Friday, October 13, 2006

Anglo Leasing List of Shame

On 20 September 2006, the minister for Justice and Constitutional Affairs Ms Martha Karua released what she termed as the Anglo Leasing list of shame. The list includes names of two current ministers in President Mwai Kibaki’s government (Narc) and eight former ministers both in former President Moi’s government (Kanu) and Kibaki’s government. It also includes names of 12 permanent secretaries in both Kanu and Narc governments.

The list of names and the type of contracts covered the period between 1997 and 2002 when Kanu was in power and 2003 to 2004 when Narc was in charge. The current sitting ministers are Vice-President and Minister for Home Affairs Moddy Awori and Minister for Roads Simeon Nyachae. The former ministers in the Kanu government are Musila Mudavadi, William Ruto, Chris Okem, Julius Sunkuli, Chris Obure and William ole Ntimama. Those in the Narc government are David Mwiraria and Dr. Chris Murungaru.

The government seems to have changed tactic and is now willing to hold ministers, in whose watch the Anglo Leasing contracts were signed, accountable. Prior to this, only permanent secretaries were charged in court in relations to the corruption contracts. Ms Karua said she was making the names public in order to stop the Opposition from blaming the Government over all the fraudulent deals. According to her some of the opposition politicians shouting corruption loudest were heavily implicated and the public was entitled to know this.

The permanent secretaries mentioned in relation to Anglo Leasing corruption contracts are Sylvester Mwaliko, sammy Kyungu, David Mwangi, Joseph Magari, Ali Korane, Margaret Chmengich, Zakayo Cheruiyot, Mwaghazi Mwachofi, Simeon Lesirma, Moses Obudo and S. K. Bondotich (financial secretary).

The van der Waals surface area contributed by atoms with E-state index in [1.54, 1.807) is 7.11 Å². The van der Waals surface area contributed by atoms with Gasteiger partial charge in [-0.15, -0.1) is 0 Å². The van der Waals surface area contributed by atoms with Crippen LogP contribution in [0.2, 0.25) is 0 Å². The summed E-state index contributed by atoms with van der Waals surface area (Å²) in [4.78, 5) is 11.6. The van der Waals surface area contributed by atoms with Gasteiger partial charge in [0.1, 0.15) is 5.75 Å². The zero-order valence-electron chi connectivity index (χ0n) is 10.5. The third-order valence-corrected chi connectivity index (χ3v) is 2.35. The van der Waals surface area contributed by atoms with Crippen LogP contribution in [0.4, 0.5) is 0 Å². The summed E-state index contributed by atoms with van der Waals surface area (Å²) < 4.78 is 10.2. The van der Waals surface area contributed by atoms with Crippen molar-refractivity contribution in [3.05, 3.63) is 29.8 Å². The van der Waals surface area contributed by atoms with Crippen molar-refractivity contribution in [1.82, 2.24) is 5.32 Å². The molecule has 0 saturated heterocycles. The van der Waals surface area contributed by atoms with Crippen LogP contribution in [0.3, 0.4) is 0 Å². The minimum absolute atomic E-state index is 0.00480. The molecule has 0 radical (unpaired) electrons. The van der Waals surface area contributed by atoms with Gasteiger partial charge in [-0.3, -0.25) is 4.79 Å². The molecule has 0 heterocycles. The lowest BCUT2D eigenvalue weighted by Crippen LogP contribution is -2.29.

Anglo Leasing corruption scandal involves a total of 20 shady government contracts. They began during Moi’s era and continued during Kibaki’s rule. Unearthed in 2004, the contracts involved dubious, multi-million dollar contracts for supplying Kenya with a system to produce tamper-proof passports, and for building police forensic laboratories among others. The deals involved Anglo Leasing and Finance Ltd -- a fictitious company.

The main contention regarding accountability of those involved has been where to place the blame. Is it on the ministers who are the political heads of the ministries and who do not have the power to sign the contracts? Or is it with the permanent secretaries who are the executive heads of the ministries and who wield the power to sign such contracts? Ministers named in the scandal exonerate themselves claiming that they are not guilty because they did not sign the contracts. The cases already brought in court have involved only the permanent secretaries but in a recent move the Kenya anti-corruption commission has recommended the prosecution of ministers.

I think the issue of accountability can be viewed from two perspectives: legal and political (ethical). Under the legal perspective, the issue of guilt is a matter of interpretation by the court. It is the court that will decide where to place the blame either on the ministers or the permanent secretaries or both.

As regards political and ethical accountability, I think the ministers named in the scandal have no choice but to resign from their public offices awaiting further investigations and determination of guilt by the court of law. It is hypocritical for any minister or politician to claim that they cannot resign until evidence is adduced. Similarly, it would also be hypocritical for any politician named in corruption scandal to vie for any public office elective or otherwise. Corruption allegations are serious and they should be treated with due seriousness.

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